Baggy shorts, bald heads and black socks – the final remaining images of the last Michigan men's basketball team to make it to the NCAA National Championship game.
Hard to believe it was 20 years ago when a group of Wolverine sophomores, "the Fab Five," reached their second consecutive NCAA championship game, only to lose to North Carolina 77–71. The title game will be forever etched in basketball history for Chris Webber's infamous "timeout," a play resulting in a technical foul since Michigan had no timeouts remaining, leaving the Tar Heels of North Carolina to ice the game on the free throw line.
The "Fab Five," a nickname given to the 1991 Michigan recruiting class, consisted of shooting guard Jimmy King, small forwards Ray Jackson and Jalen Rose and power forwards Juwan Howard and Chris Webber, many of whom considered the greatest class ever recruited.
As freshmen, the Fab Five changed the game of college basketball forever with their on and off the court antics, demeanor, style of play and boldness as underclassmen. The five reached the big dance as freshmen in 1992 losing to Duke 71–51, then again the next year to UNC.
The Fab Five never won a championship, but another young Michigan team has risen from the depths of disappointment hoping to reclaim what once should have been theirs two decades ago on Monday night in the Georgia Dome.
"The biggest challenge with Michigan: They were a top-10 team all year, and their freshman center was just learning," Syracuse coach Jim Boeheim told ESPN before their 61-56 loss to the Wolverines in the National Semifinal Saturday night. "Now he's there and at an unbelievable level. So that's a big difference with their team."
"They have, arguably, the best point guard in the country in Trey Burke, and then for their center (Mitch McGary) to be playing on this level makes them very, very difficult because they've gone from a top-10 team to a top-four team in the last two or three weeks -- and a very difficult offensive team to play against," Boeheim added.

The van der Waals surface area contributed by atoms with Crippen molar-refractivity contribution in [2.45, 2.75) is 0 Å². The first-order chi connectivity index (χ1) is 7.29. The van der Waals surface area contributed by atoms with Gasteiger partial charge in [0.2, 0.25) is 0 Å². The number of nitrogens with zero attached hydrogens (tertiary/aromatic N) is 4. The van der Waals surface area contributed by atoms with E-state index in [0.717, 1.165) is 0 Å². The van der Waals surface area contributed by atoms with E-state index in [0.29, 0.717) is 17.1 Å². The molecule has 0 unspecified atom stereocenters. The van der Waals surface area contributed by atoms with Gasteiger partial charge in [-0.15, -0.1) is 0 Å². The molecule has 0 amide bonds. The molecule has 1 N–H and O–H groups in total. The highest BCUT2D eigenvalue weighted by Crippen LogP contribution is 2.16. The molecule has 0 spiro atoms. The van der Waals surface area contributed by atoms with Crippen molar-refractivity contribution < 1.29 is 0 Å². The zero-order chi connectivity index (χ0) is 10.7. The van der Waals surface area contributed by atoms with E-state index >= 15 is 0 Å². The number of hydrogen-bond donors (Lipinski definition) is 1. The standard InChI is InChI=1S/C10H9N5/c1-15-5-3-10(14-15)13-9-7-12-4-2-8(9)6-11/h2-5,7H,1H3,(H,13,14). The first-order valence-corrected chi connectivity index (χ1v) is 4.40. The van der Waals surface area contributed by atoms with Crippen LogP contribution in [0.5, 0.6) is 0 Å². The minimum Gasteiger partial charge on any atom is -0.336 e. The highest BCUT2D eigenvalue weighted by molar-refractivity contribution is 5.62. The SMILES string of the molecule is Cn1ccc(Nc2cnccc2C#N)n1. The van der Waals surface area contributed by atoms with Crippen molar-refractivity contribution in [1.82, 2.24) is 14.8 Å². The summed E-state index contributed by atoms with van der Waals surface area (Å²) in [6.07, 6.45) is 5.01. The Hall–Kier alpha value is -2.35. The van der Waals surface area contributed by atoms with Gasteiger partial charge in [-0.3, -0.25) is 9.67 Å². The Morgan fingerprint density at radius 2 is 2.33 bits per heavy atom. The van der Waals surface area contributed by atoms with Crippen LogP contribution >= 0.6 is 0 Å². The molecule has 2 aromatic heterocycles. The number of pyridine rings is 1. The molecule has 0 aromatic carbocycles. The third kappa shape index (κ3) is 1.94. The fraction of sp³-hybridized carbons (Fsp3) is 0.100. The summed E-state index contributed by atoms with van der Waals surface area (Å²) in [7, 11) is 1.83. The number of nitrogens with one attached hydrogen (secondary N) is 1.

Current Michigan sophomore guard Trey Burke was only 16 months old the last time Michigan was in the NCAA final. Burke, who attended middle school in Atlanta, was named a first-team AP All-American, Michigan's first since Chris Webber in 1993.
"It's surreal, it's a dream come true," said Burke. "We understand we have unfinished business. This was one of our goals, to get to Atlanta and compete for a national championship. Now that we're here, we just have to take full advantage of it, just be focused."
Michigan was the youngest team entering the NCAA Tournament of 68 teams, with a rotation of six freshmen, one sophomore, but arguably had the nation's best backcourt in Burke and Tim Hardaway Jr., with a trio of three freshmen, Nik Stauskas, McGary and Glenn Robinson III rounding the starting lineup.
Michigan Head Coach John Beilein, who may be one of the greatest coaches in the nation without a national title, is cherishing the moment.
"We're so proud. I am so proud. But the university I know is so proud of these young men," said Beilein. "I'm really proud of them. It's certainly a great moment for them and our university. I know everybody at Ann Arbor, the Michigan brand all over the world is very happy."
The young Wolverines now face basketball powerhouse and the number one tournament seed over all, the Louisville Cardinals, (34-5) who fought of an upset bid from this year's Cinderella team, the Wichita State Shockers, 72-68.
"Playing for the title is what we've been working for all season long, this team made a lot of sacrifices to get to this point," said Hardaway Jr., son of former NBA All-Star Tim Hardaway. "We're just going to try to do a great job of containing Louisville and make sure we play Michigan basketball."
Monday night's championship final will be an up-tempo game with Louisville pressing where Syracuse's 2-3 full court defense failed against Michigan. The Wolverines will look to continue the success of the pick and roll offense, but the game will be a battle between guards Burke and Peyton Siva of Louisville.
"Last year when we played Kentucky, we played 'em tough; it was a tied game at one point," said Siva. "We couldn't get over that hump. This year we've made our run and we stuck with it. For me it's been a great run, long journey, a lot of ups and downs. I wouldn't trade it for the world."
"Every day I treat it like it was my last game," Siva added. "Monday, it definitely is. It would be great to go out on a win. I know my team and I will be ready tomorrow. We just got to go out there and play our hardest."
Michigan has tried several times over the past twenty years to return to the ship that the Fab Five once sailed on. Former head coaches Brian Ellerbe and Tommy Amaker could not do it, so now all eyes are on Beilein.
This young group of Wolverines may actually be more talented than the Fab Five. The 1993 Wolverines were a regional No. 1 seed entering the tournament, beating a No.16 seed, a No. 9 seed, a No. 12 seed, a No. 7 seed and then No. 1 seeded Kentucky in the Final Four en-route to the championship.
Beilein's team entered this year's tournament seeded fourth. They defeated a No. 13 seed, a No. 5, a No. 1, a No. 3, and most recently four seed Syracuse on Saturday night. The Fab Five are already in the record books, but Monday, Beilein and his team will look forward towards a feat that the legendary group before him could never do, win it all.